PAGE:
We know that capoeira is part of a culture and has begun working its way into the hearts of many other cultures around the world. But have you ever looked at all the different cultures within capoeira itself?
A long time ago, I wrote a post about how it hit me that capoeira is truly an international sport. While I trained with a capoeira group in France, for instance, I would hear in French some of the exact same lessons and ideas I’d been taught in Canada, in English (which, of course, were all first conceived in Portuguese).
At the same time, I couldn’t help but notice a world of differences, as well. In fact, I’m pretty sure that it’s safe to say I experienced more culture shock within French capoeira than within France in general for a lot of other things on my exchange!
I was thinking about this recently, and it made me wonder: just putting aside for a minute the bottom line that capoeira is capoeira, no matter who, what, or where…how does (or might) being nested in a particular culture affect the capoeira that capoeiristas there practice? Does “Capoeira” mean the same thing to people in Russia as it does to people in Spain? If we all had a turn on Freud’s couch, would hearing “capoeira” trigger the same words and associations in a Swede’s mind as in that of a New Zealander’s?
I know my mental tag cloud for (my experience of) Canadian capoeira, infused with North American culture and mentality, would definitely hold a different set of words than the one for (my experience of) French capoeira.
The first would be something like “training, dedication, quality, tough love, relentless, standards”. Although capoeira still involves fun and games and playing around, at the end of the day, training, we’re told, is serious business. Being late is definitely not a smart thing to do (unless you enjoy push-ups, squats, and/or sprawls), and, except for total beginners, anything less than pushing yourself to the limits is not good enough.
The second tag cloud would feature words like “training, relaxed, laid-back, playful, casual”. People thought I was crazy when I trained with a frequency normal to my Canadian group, and I thought they were crazy for closing on weekends and school holidays! If someone was late, nobody batted an eye.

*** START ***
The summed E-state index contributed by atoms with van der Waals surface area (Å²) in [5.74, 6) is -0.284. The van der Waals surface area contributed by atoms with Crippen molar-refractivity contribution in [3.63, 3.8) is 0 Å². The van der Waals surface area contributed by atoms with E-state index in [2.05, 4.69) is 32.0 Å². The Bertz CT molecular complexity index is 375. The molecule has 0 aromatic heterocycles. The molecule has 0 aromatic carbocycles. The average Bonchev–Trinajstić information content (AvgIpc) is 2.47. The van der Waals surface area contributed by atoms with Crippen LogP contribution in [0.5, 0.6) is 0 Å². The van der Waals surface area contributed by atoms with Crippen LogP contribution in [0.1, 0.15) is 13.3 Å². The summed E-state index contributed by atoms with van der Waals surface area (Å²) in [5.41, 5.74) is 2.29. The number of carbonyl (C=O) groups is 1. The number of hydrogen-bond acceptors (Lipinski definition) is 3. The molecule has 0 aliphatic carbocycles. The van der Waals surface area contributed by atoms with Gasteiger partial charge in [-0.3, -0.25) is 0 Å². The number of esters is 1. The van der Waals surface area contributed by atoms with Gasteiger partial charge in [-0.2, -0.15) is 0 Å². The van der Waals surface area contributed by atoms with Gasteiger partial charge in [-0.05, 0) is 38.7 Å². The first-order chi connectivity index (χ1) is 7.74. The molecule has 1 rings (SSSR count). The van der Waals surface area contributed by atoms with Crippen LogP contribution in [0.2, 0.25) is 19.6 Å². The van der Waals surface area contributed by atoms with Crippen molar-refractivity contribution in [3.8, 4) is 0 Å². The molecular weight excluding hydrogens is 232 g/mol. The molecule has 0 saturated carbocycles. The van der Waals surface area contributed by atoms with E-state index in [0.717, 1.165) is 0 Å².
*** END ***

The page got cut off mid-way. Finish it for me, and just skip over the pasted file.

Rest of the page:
While in North America I’d always associated capoeira batizados with “training harder, goals, being ready”, in France (and Italy) I learned their new meaning as heralds of “road trips, partying, hooking up”. Just last week, one of my teachers and some students laughed uproariously at the ridiculous and unheard-of idea of “going for drinks with Mestre”. In France, that’s totally what we did; the mestres bought the drinks!
Then, there’s this slightly amusing quote I found on Capoeira Connection, citing Mestre Val Boa Morte on capoeira in Australia:
“The only difference is that Australians are less spontaneous, they have a little less energy, and take a bit longer to fall in love with the art. In the roda, they’re slightly less competitive and they don’t have evil intent.”
(Chan, any comments? ) Finally, at a batizado in England I met a capoeira teacher from Poland whose students basically constitute his crew of friends, only nobody drinks or smokes because—he doesn’t allow them to. Not that I necessarily condone drinking or smoking, but can you imagine that level of…integration…between you being a capoeirista and the other parts of your life, so much that someone who is essentially “one of the guys/girls”, by virtue of also happening to be your capoeira teacher, has that kind of “authority” over you? To me, at any rate, that’s mind-boggling—but to them, that’s capoeira.
At the same time, I absolutely realize that such comparisons/observations are to be taken with a grain of salt. Leaving aside grupo-rooted (not country-rooted) differences, the very fact that they constituted a “culture shock” to me might have made such differences more pronounced than they actually were, and of course, that works both ways, between everyone. For instance, in France I saw my Canadian capoeira academy turn into a military regiment run by a brainwashing dictator, and back in Canada my French capoeira friends were revealed to be drunkards stumbling high around a roda. Neither, needless to say, is the truth!!
At any rate, that’s what I mean by capoeira being a different sort of activity depending on where you find it. And it’s not like the French capoeiristas I met cared or liked capoeira less, or that capoeira is more important to people in my Canadian group than in my French group. In fact, I met a lot more students there who had already been to Brazil or knew some Portuguese, than I’d met in Canada. It’s just that practicing capoeira, or being a capoeirista, connotes different things for each—and really, isn’t that just like capoeira?
REMINDER: November 30 is Mandingueira‘s ONE-YEAR ANNIVERSARY! I will be releasing my secret project on that day to celebrate, so be sure to drop by and check it out! I’m also hoping to have a second MAJOR surprise for you guys, but as it’s not yet a sure thing I’m waiting to announce it. One more week!!